Wednesday, 2 October 2013

The Mum Question... again!

So TJ asks me about his Mum again - only this time he waited until we were right outside the school gates before he decided to drop it into the conversation.

"Why do all the other children have a Mum?" he suddenly asked.

"You have got a Mum," I replied.

"No I haven't," he said, "I don't have a Mum."

Now after the last time this question was raised I have had a counselling session and one of the ways it was suggested to broach this was to encourage the idea that his birth mother 'didn't' look after him - rather than she 'wasn't able to look after him despite loving him very much' - which is social services preferred line. The argument now being played out is that as the children get older they should know that their birth family were perfectly capable of looking after them - they just didn't want to, choosing instead not to give up alcohol or drugs or whatever it is that they are into. Hopefully then the kids will realise that their coming into care was not their fault.

Recently, I wrote a 'contact letter' to the birth mother explaining how the boys were doing and how they would like to hear from her. We didn't get a reply. I can understand how difficult it can be for birth parents but  (in my opinion) it also shows an innate selfishness  in that she still places her emotional needs ahead of the boys. Maybe we will hear from her in the future, maybe not - but at least the boys will know that we tried to keep her informed. I was advised to keep copies of the letters we send so that, if in the future, they do look for her through facebook or whatever social media is around that they have the full truth and not her one sided version of it. I can hear it now, how she wanted to look after them but social services stole them etc etc etc. You only have to watch the plethora of TV shows encouraging people to look for their past families to see how easily this could be done.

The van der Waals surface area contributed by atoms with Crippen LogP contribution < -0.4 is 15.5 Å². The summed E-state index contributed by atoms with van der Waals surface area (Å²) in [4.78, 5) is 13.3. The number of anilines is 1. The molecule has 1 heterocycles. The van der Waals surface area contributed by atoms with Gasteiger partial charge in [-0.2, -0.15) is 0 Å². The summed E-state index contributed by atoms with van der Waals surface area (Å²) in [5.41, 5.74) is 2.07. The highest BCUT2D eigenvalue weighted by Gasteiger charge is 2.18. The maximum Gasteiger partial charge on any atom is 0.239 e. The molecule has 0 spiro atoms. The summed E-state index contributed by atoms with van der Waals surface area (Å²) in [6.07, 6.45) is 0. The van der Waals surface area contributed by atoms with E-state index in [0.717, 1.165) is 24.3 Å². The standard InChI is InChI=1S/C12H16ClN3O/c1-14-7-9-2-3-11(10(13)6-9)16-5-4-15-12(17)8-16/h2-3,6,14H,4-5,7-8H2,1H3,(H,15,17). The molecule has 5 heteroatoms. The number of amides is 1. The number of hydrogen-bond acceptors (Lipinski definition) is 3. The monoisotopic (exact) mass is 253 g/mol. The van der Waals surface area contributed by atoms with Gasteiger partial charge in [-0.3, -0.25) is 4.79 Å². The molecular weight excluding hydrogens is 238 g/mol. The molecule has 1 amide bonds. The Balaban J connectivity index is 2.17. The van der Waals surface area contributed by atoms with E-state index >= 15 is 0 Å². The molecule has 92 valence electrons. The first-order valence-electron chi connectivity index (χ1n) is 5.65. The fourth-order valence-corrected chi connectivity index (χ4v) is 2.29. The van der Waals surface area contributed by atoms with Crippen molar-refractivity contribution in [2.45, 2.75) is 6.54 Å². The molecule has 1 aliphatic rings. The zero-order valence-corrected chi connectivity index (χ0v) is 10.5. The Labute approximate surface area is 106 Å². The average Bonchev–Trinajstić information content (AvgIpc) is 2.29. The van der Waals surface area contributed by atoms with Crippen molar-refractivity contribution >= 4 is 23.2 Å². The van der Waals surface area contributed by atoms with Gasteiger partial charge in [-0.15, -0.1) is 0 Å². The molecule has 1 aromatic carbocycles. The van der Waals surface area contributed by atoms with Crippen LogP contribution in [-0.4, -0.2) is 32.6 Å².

So I said to TJ, "Yes, you do have a mum, but she didn't look after you properly and they had to find parents who could look after you and give you lots of love."

"You don't love me," he replied.

This would have shocked me a few weeks ago but now I realise it is just TJ's defence mechanism. I have turned this on its head. Now every night at bedtime, rather than simply throw away the "Love you loads - night night!" line - which is usually followed by an angry "will you go to sleep!" after an hour or so.

I now say to TJ, "I've got a secret to whisper in your ear." The first few times he loved it as he cuddled up and I whispered, "I love you very much."... But now he has gotten wise to it and when I say that I have a secret he shouts back, "I know what it is! ... I love you!"

"Oh, thank you," I reply, "I love you too."

"I don't mean that I love you," he shouts, "I mean that you love me!"

"Yes, you're right," I say, "I love you very much."

"Well, you might love me but I hate you!" That's his latest reply and one he shouted as he skipped through the school gate. The other parents looked surprised, I just shrugged. I don't think he really does hate me but he had to balance out the expression of love he has just made with an expression of hate - simply to ensure he is in control of his emotions.

After all love is a scary place. Even as adults we are scared to fall too much in love in case we lose it - so why should it be any different for children.

TJ does love us- of that I am sure - he just finds love a very scary place to be...

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